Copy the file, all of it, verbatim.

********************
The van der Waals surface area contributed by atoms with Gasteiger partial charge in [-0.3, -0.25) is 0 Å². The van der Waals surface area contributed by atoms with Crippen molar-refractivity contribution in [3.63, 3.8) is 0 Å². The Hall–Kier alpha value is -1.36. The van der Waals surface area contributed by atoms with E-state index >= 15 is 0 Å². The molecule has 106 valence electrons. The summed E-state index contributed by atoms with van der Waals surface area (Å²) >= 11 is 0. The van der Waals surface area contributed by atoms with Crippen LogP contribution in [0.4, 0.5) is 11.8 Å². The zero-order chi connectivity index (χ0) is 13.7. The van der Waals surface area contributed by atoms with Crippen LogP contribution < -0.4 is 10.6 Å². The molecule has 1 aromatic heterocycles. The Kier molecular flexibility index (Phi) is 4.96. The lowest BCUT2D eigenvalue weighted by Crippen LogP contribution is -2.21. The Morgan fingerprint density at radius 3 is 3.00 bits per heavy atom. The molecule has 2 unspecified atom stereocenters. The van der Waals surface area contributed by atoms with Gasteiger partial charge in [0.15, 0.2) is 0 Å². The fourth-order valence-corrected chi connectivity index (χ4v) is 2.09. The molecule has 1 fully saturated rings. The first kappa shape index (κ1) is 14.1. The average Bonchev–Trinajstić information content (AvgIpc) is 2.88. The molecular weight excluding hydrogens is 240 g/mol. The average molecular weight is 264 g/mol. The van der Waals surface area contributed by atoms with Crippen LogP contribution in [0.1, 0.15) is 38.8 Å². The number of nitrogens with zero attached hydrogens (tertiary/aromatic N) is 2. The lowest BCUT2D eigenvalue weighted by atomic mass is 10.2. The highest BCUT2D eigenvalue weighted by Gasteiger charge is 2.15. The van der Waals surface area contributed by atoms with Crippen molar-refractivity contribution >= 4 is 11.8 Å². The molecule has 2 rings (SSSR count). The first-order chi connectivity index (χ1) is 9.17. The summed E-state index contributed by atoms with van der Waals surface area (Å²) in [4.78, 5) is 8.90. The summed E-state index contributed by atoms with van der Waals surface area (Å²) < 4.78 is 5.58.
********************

The van der Waals surface area contributed by atoms with Gasteiger partial charge in [-0.3, -0.25) is 0 Å². The van der Waals surface area contributed by atoms with Crippen molar-refractivity contribution in [3.63, 3.8) is 0 Å². The Hall–Kier alpha value is -1.36. The van der Waals surface area contributed by atoms with E-state index >= 15 is 0 Å². The molecule has 106 valence electrons. The summed E-state index contributed by atoms with van der Waals surface area (Å²) >= 11 is 0. The van der Waals surface area contributed by atoms with Crippen LogP contribution in [0.4, 0.5) is 11.8 Å². The zero-order chi connectivity index (χ0) is 13.7. The van der Waals surface area contributed by atoms with Crippen LogP contribution < -0.4 is 10.6 Å². The molecule has 1 aromatic heterocycles. The Kier molecular flexibility index (Phi) is 4.96. The lowest BCUT2D eigenvalue weighted by Crippen LogP contribution is -2.21. The Morgan fingerprint density at radius 3 is 3.00 bits per heavy atom. The molecule has 2 unspecified atom stereocenters. The van der Waals surface area contributed by atoms with Gasteiger partial charge in [0.15, 0.2) is 0 Å². The fourth-order valence-corrected chi connectivity index (χ4v) is 2.09. The molecule has 1 fully saturated rings. The first kappa shape index (κ1) is 14.1. The average Bonchev–Trinajstić information content (AvgIpc) is 2.88. The molecular weight excluding hydrogens is 240 g/mol. The average molecular weight is 264 g/mol. The van der Waals surface area contributed by atoms with Crippen LogP contribution in [0.1, 0.15) is 38.8 Å². The number of nitrogens with zero attached hydrogens (tertiary/aromatic N) is 2. The lowest BCUT2D eigenvalue weighted by atomic mass is 10.2. The highest BCUT2D eigenvalue weighted by Gasteiger charge is 2.15. The van der Waals surface area contributed by atoms with Crippen molar-refractivity contribution >= 4 is 11.8 Å². The molecule has 2 rings (SSSR count). The first-order chi connectivity index (χ1) is 9.17. The summed E-state index contributed by atoms with van der Waals surface area (Å²) in [4.78, 5) is 8.90. The summed E-state index contributed by atoms with van der Waals surface area (Å²) < 4.78 is 5.58.